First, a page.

- Consistency in internal conversation review evaluations and a reduced risk of having multiple people assess tickets differently.
- A higher probability in spotting trends and patterns across multiple support interactions.
- An unbiased perspective to the quality discussions makes it easier to provide (negative) feedback to agents without damaging manager-agent relationships.
Having a consistent and ongoing QA program in place allows for a complete overview of how your support department is doing based on your internal criteria, which helps you easily pinpoint agents who are struggling, as well as highlighting the top performers.
📌 For smaller teams doing self-evaluations or peer reviews might work well enough. However, for larger organizations hiring a Customer Service QA Specialist might be a more effective way to do systematic conversation reviews.
How do you become a QA specialist?
Most often, support QA specialists have spent time working as support agents themselves.
Through this work, you gain a thorough understanding of the challenges associated with such a role. This puts you in a good position to empathize with agents and solve problems as you lead a team of agents yourself.
For example, I worked in customer support for a year and a half before being promoted to the ‘Training and Quality Specialist’ role. And after nine months in that role, I was again promoted to ‘Training and Quality Manager’ where I was responsible for managing two ‘T&Q Specialists’.
The most common skills and requirements to become a support QA specialist include:
- Experience in the customer service space
- A proven track record of analytical skills
- Hands-on experience in quality assurance
- Great people skills and ability to communicate (negative) feedback
- Good organizational skills and knowledge in goal-setting practices
- Examples of data visualization abilities and understanding of support metrics
- Perception of basic business metrics and how support impacts them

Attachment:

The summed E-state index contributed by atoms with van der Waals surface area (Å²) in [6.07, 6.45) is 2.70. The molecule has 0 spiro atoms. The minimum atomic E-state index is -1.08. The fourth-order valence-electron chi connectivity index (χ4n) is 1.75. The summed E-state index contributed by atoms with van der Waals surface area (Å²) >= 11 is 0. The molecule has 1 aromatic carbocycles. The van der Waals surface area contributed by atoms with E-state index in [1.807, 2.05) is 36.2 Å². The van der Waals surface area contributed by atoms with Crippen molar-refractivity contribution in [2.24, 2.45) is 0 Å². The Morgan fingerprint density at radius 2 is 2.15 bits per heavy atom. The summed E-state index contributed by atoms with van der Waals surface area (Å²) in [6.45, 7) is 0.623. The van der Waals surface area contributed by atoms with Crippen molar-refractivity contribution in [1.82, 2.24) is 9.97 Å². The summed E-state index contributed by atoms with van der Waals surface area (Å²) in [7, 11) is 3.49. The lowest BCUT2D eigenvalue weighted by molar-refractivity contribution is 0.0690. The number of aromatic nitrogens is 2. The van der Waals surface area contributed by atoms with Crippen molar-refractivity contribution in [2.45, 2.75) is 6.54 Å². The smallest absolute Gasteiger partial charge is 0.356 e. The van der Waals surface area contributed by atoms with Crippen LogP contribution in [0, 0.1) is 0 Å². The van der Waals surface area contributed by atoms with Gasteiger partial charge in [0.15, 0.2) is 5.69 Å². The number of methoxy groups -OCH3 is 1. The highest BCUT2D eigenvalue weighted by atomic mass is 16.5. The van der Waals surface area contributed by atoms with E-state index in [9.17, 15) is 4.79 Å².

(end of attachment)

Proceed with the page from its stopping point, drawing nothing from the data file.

- Problem-solving capabilities to create meaningful strategies to improve support quality
What does a typical day of a QA specialist look like?
Like most jobs, it’s hard to define a typical day.
That’s because it depends a lot on the industry and company you work for. And even then, there’s a lot of variability in what you do on a day-to-day basis.
Nevertheless, to shed some light on the topic, let’s look at the main things that made up my schedule as the Training and Quality specialist at Pipedrive:
- Attend relevant product meetings to understand what training was required
- Develop plans for the training and lead the training sessions for new agents as well ongoing product training
- Review a certain amount of conversations each day and give feedback
- Create individual training plans based on discussions with support managers/leads
- Prepare monthly reports that show how well support was performing on an individual and team level
Pipedrive is a product-led business, so there were a lot of features being released or updated in any given week. Plus, our support teams were growing quickly!
This resulted in many new hires that needed training as well as a constantly evolving product that agents needed to be trained on.